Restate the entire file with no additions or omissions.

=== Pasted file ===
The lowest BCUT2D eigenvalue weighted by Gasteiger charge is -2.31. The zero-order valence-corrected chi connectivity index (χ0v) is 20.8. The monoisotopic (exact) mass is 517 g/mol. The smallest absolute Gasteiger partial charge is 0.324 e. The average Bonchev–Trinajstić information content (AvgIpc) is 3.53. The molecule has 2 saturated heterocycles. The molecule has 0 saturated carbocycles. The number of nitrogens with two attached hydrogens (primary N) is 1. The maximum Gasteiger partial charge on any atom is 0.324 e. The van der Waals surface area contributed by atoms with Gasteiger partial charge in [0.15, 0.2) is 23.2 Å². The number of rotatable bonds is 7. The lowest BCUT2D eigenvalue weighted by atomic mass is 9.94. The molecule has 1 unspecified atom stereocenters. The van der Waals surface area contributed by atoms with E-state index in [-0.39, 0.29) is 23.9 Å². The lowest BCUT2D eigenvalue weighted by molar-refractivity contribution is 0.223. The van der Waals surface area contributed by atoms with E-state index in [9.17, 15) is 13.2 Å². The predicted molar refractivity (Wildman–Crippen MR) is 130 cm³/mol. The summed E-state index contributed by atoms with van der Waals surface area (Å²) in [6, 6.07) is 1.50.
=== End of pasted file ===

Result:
The lowest BCUT2D eigenvalue weighted by Gasteiger charge is -2.31. The zero-order valence-corrected chi connectivity index (χ0v) is 20.8. The monoisotopic (exact) mass is 517 g/mol. The smallest absolute Gasteiger partial charge is 0.324 e. The average Bonchev–Trinajstić information content (AvgIpc) is 3.53. The molecule has 2 saturated heterocycles. The molecule has 0 saturated carbocycles. The number of nitrogens with two attached hydrogens (primary N) is 1. The maximum Gasteiger partial charge on any atom is 0.324 e. The van der Waals surface area contributed by atoms with Gasteiger partial charge in [0.15, 0.2) is 23.2 Å². The number of rotatable bonds is 7. The lowest BCUT2D eigenvalue weighted by atomic mass is 9.94. The molecule has 1 unspecified atom stereocenters. The van der Waals surface area contributed by atoms with E-state index in [-0.39, 0.29) is 23.9 Å². The lowest BCUT2D eigenvalue weighted by molar-refractivity contribution is 0.223. The van der Waals surface area contributed by atoms with E-state index in [9.17, 15) is 13.2 Å². The predicted molar refractivity (Wildman–Crippen MR) is 130 cm³/mol. The summed E-state index contributed by atoms with van der Waals surface area (Å²) in [6, 6.07) is 1.50.